The windows in your home are a portal to the outdoors, a way to let light in while you appreciate the view of your garden, yard or scenery. The last thing you want to see is a sweaty window plastered in a layer of condensation.
Not only are windows coated in condensation unattractive, they also can be a sign of a larger air-quality deficit within your home. Thankfully, there’s several things you can do to correct the problem.
What Causes Condensation in Windows
Condensation on the interior of windows is produced by the moist warm air throughout your home reaching the cold surface of your windows. It’s particularly prevalent over the winter when it’s much colder outside than it is inside your home.
Inside Moisture vs. In Between Panes
When talking about condensation, it’s necessary to know the contrast between moisture on the inside of your windows in comparison to moisture in between the windowpanes. One is an indoor air quality issue and the other is a window issue.
- Moisture within a window is created from the warm moist air throughout your home collecting on the glass.
- The moisture you see between windowpanes is formed when the window seal fails and moisture gets in between the two panes of glass, in which case the window should be repaired or replaced.
- Condensation inside the windows isn’t a window situation and can instead be resolved by adjusting the humidity across your home. Different things produce humidity throughout a home, like showers, cooking, bathing or even breathing.
Why Condensation on Windows Can Be an Issue
Although you might presume condensation in your windows is a cosmetic concern, it may also be a sign your home has excess humidity. If that’s the case, water may also be condensing on window frames, cold walls or other surfaces. Even a thin film of water can cause wood surfaces to mildew or rot over time, fostering the growth of mildew or mold.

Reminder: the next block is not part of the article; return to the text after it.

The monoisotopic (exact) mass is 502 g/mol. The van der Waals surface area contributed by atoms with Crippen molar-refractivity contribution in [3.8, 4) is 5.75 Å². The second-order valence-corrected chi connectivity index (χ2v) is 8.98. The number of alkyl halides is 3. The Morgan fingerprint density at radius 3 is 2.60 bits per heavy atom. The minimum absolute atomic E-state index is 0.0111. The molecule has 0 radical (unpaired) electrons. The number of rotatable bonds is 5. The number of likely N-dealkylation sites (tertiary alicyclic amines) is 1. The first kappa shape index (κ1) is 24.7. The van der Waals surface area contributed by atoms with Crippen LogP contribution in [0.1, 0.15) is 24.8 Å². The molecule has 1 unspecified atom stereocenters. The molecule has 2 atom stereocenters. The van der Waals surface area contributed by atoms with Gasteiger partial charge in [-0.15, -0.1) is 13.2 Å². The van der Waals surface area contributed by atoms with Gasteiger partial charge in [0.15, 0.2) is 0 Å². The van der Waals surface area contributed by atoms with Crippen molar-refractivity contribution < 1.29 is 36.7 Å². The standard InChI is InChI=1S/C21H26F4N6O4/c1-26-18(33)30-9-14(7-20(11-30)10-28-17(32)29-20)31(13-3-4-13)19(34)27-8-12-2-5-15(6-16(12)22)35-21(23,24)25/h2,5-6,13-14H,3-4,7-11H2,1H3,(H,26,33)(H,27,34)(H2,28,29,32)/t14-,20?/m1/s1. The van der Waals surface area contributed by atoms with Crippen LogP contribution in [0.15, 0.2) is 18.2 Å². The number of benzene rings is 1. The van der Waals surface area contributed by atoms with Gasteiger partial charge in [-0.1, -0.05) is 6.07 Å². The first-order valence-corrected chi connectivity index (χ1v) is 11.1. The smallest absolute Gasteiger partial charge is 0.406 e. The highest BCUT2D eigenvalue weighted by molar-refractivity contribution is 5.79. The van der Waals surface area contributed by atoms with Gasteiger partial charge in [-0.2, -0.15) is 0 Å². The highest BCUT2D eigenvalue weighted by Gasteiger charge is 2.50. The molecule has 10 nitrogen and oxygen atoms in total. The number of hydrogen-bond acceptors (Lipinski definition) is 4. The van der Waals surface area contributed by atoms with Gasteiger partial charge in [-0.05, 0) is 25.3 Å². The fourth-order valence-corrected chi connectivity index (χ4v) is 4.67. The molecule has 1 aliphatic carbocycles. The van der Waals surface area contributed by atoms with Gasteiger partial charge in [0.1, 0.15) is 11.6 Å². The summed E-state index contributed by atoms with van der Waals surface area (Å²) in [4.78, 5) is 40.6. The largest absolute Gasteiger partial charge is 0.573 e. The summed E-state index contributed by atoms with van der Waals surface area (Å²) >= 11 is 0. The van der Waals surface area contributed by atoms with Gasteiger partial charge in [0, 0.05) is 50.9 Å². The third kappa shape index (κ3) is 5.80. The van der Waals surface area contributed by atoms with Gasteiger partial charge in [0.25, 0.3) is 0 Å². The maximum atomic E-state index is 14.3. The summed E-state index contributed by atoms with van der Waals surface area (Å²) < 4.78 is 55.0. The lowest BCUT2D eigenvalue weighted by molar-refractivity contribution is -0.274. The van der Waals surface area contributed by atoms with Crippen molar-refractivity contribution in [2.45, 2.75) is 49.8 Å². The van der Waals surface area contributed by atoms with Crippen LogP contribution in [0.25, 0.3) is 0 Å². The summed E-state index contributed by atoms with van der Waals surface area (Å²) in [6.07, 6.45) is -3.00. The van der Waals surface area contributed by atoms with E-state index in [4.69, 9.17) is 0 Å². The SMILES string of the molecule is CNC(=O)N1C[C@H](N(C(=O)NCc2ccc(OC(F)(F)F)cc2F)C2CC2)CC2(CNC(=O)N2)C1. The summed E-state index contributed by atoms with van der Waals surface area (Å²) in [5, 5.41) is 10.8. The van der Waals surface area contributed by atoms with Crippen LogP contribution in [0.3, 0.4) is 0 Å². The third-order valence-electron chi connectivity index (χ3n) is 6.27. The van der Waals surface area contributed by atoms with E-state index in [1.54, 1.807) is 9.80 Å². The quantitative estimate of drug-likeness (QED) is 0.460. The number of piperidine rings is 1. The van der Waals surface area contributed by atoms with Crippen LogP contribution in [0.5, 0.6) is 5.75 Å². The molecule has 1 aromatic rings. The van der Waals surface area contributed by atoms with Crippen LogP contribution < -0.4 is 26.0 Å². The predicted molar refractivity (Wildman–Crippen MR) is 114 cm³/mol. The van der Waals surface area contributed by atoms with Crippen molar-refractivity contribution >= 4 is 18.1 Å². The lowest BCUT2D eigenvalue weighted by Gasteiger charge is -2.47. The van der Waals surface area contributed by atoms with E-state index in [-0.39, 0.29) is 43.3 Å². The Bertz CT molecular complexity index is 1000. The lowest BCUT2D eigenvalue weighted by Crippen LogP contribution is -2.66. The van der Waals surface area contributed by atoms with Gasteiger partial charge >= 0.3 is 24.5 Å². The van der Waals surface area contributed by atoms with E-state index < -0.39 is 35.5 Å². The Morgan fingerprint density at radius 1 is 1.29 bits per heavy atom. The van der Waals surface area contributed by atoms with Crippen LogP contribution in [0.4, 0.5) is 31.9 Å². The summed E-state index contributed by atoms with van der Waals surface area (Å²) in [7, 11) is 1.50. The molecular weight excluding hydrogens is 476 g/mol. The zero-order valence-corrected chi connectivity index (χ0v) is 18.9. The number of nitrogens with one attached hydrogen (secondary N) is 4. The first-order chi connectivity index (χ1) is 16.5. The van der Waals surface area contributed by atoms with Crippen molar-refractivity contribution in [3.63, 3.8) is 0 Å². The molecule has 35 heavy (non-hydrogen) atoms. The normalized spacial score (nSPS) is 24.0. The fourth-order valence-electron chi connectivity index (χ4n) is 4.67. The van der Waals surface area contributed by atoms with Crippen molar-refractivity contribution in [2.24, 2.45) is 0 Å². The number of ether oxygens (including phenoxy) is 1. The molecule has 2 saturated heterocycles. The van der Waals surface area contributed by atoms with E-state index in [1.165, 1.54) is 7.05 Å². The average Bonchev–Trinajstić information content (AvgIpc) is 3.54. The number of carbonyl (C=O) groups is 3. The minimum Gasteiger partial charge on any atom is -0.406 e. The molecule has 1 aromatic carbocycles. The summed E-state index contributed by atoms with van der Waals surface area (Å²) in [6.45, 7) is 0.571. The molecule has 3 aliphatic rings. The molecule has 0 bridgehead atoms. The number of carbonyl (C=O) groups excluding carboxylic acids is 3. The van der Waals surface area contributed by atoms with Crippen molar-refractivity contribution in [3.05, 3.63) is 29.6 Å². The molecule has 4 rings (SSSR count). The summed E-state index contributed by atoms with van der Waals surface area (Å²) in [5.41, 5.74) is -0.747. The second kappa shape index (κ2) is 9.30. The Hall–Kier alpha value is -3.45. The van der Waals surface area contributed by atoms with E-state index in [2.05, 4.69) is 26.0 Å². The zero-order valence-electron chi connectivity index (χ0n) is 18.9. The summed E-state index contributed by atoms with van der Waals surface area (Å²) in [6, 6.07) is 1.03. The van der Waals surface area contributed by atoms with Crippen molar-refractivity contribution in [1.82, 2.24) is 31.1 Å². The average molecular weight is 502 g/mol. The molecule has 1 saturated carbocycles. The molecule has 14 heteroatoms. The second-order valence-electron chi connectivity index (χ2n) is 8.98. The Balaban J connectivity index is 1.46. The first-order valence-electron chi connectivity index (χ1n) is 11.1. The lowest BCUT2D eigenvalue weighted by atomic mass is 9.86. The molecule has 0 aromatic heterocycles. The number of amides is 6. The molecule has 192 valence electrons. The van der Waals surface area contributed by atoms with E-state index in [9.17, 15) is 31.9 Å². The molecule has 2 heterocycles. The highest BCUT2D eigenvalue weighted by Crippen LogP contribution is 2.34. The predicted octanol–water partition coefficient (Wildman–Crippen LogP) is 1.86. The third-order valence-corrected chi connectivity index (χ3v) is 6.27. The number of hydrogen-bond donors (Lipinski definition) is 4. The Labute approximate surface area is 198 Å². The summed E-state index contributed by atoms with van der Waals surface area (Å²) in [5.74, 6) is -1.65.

How to Decrease Humidity Throughout Your Home
Fortunately there are numerous options for removing moisture from the air inside your home.
If you have a humidifier active in your home – whether it be a small-scale unit or a whole-house humidifier – lower it further so the humidity inside your home decreases.
If you don’t have a humidifier active and your home’s humidity level is excessive, consider purchasing a dehumidifier. While humidifiers add moisture into your home so the air doesn’t become too dry, a dehumidifier extracts excess moisture out of the air.
Smaller, portable dehumidifiers can eliminate the water from an entire room. However, those units require emptying water trays and most often service a small area. A whole-house dehumidifier will remove moisture across your entire home.
Whole-house dehumidifier systems are managed by a humidistat, which allows you to specify a humidity level just as you would select a temperature on your thermostat. The unit will run automatically when the humidity level overtakes the set level. These systems collaborate with your home’s HVAC system, so you should contact skilled professionals for whole-house dehumidifier installation Cape Coral.
Alternative Ways to Eliminate Condensation on Windows
- Exhaust fans. Installing exhaust fans in humidity hotspots including the bathroom, laundry room or above the kitchen range can help by extracting the warm, humid air from these spaces out of your home before it can increase the humidity level in your home.
- Ceiling fans. Spinning ceiling fans can also keep air flowing inside the home so humid air doesn’t get caught up in one place.
- Open window treatments. Pulling open the blinds or drapes can reduce condensation by preventing the damp air from being trapped against the windowpane.
By reducing humidity in your home and moving air throughout your home, you can take advantage of clear, moisture-free windows even during the winter.